• Specific deterrence -- to prevent a particular individual who has proven a propensity for violating the law from doing so; "Get the guy off the streets."
  • General deterrence -- to discourage other people (not the defendant) from committing similar crimes; "Make an example of him."
  • Rehabilitation -- to alter the defendant's behavior so that in the future he will not commit crimes; "Let him think about what he did in there." (I've always thought it was odd that we have this idea that sending people to prison is somehow good for them.)
  • Retribution -- to punish the defendant for wrongful conduct; "He'll pay his debt to society in time."
To this, I have had a student add another possible reason to send people to prison:
  • Welfare of last resort -- when someone's life sucks so bad prison is actually an improvement in his life circumstances, he will be encouraged to commit a crime. For such a choice to be rational, a person would need a life that is already very violent, racially polarized, bereft of meaningful economic opportunities, and to assign a very low value to personal liberty. Of course, people make irrational choices sometimes.
So then I read about stories like this one. George Danaa is the sole survivor of a head-on auto collision on PCH. His girlfriend died; the couple in the other car died. Danaa's car did turn left into oncoming traffic. No one knows why, not even Danaa. He suffered brain damage in the collision and does not remember what happened very well. Was there an equipment malfunction? An obstacle in the road? Heavy traffic? Did Danaa make a bad decision? No one can tell, not even forensic reconstruction experts using the available evidence. They could determine that no drugs or alcohol were involved in the collision. This does not mean that Danaa was not at fault. It means that no one can figure out whether he was at fault or not. That, it seems to me, is a precise fit for the concept of "reasonable doubt" and Danaa should have been acquitted.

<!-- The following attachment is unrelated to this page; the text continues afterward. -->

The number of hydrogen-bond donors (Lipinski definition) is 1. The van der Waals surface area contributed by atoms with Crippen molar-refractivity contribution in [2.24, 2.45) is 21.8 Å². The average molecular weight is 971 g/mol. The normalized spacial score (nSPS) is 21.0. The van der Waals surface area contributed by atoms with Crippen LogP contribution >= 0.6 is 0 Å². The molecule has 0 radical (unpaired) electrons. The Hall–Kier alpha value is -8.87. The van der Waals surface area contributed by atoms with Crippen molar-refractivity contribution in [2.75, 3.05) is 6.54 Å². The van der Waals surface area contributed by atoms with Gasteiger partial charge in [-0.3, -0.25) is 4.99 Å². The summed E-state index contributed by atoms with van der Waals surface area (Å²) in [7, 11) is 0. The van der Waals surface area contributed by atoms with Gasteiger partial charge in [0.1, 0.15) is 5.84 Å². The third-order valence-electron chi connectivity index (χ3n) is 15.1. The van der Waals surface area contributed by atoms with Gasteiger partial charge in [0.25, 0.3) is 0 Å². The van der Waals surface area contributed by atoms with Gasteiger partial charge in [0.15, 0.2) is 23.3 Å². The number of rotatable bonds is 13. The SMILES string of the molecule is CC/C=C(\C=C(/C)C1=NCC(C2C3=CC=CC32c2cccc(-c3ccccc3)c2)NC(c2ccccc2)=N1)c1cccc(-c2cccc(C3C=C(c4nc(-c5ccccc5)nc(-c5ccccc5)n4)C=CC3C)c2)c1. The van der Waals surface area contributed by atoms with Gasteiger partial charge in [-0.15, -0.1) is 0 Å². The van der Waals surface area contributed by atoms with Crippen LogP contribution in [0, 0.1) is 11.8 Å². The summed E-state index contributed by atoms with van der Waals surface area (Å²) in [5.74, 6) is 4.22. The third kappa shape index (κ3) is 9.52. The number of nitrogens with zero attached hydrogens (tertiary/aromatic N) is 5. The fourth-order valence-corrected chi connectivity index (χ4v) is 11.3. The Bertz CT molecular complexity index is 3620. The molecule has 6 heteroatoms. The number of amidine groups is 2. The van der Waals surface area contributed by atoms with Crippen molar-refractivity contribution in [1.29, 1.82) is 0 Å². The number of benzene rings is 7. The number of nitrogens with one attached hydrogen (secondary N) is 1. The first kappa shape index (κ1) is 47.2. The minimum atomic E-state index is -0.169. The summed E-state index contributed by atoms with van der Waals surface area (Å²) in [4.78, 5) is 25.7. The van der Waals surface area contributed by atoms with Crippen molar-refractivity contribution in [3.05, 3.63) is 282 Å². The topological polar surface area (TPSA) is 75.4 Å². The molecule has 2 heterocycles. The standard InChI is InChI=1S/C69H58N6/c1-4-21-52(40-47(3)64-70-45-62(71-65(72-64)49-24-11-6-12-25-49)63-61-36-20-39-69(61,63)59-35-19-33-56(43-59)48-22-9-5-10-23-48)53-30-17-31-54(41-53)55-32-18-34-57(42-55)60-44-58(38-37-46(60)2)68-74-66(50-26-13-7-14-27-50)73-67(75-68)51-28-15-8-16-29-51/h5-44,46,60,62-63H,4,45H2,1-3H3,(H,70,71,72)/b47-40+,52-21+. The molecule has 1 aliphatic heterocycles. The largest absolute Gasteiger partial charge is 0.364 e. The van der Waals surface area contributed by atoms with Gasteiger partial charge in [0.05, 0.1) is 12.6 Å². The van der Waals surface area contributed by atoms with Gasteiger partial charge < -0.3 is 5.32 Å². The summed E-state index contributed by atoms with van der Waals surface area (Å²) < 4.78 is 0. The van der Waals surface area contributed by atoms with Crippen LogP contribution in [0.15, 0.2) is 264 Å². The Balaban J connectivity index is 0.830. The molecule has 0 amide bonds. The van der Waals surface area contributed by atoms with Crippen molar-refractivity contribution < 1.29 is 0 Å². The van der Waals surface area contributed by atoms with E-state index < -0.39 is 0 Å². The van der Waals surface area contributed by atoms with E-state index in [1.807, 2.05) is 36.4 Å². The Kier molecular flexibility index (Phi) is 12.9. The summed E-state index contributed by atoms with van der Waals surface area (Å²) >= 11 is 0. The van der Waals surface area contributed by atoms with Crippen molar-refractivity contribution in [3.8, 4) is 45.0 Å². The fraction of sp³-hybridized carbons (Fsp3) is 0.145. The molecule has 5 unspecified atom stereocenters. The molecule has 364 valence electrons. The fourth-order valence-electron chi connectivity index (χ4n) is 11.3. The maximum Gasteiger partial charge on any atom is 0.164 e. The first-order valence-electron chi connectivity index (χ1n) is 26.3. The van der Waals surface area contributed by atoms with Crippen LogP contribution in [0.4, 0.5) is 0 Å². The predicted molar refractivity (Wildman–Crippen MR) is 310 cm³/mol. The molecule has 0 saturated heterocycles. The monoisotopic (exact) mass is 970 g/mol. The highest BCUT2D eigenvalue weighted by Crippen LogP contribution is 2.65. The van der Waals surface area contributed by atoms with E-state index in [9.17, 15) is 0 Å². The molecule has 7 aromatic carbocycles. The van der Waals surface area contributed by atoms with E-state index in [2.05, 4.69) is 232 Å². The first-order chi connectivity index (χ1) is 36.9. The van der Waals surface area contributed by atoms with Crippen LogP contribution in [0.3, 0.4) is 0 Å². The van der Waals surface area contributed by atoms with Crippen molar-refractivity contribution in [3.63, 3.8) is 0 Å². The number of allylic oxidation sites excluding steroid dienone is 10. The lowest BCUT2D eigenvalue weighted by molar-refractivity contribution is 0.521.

But he was convicted of vehicular manslaughter and served two years of a three year sentence, all of it while awaiting trial. It is likely a case of the jury seeing three deaths and deciding there was no one else to blame.

What was the point? Danaa doesn't remember anything about the event. It was an extraordinary sort of collision to result in three deaths and a very serious personal injury. Just being involved in that sort of thing is a significant deterrent to future risky driving, whether Danaa was at fault or not. No one will see a conviction for circumstances as uncertain as this and alter their behavior. Danaa's conduct, as best we can reconstruct it, is not one susceptible to retribution, since he does not know what, if anything, he did wrong. It certainly hasn't been good for him to lose his job, his girlfriend, have the guilt of maybe having killed three people, and to put a conviction on his criminal record to effectively remove him from the pool of people who can be gainfully employed (he had been the manager of an auto dealership). And because he had come from reasonably comfortable circumstances, he didn't need the "welfare" of the very minimal material support provided in jail during his pre-trial detention.

I get it that people died. He may well be at fault. But prosecuting him for something like this does not seem to have been a useful endeavor.

Book Review: Time and Chance

I hate being critical of this book. The Wife got it for me at a dollar-book sale. It was exquisitely researched. Its author, Sharon Kay Penman, has managed to attract a very loyal fan base and I admire her skill in leaving the life of a tax attorney to write historical novels. I'd like to do such a thing myself (at times) and I think this is the sort of book I'd enjoy researching and writing. The book was true to history -- both in terms of geopolitics, military activities, and social customs. It made the history come alive, especially thinking back over the book after reading it all.

But it was dull. I plodded my way through the 440-page book for something like six weeks. If a book is quickly-paced and exciting, I can devour a hundred pages a day. With this one, I felt exhausted going at a tenth of that pace. It left the grand drama of the assassination of Thomas Becket feeling like a foregone conclusion. There was little understanding of the sweep of events and personalities that led to the downfall of the Archbishop who used to be the king's man.

The book tries to tell parallel tales of the kingdoms of England and Wales, in the age of Henry II. Henry is married to the beautiful and glamorous Eleanor of Aquitaine, and thus Europe's most powerful secular ruler, governing as he does England and more of what is today considered France than the King of France himself. He is perpetually at odds with King Louis IV of France, who is also Eleanor's ex-husband.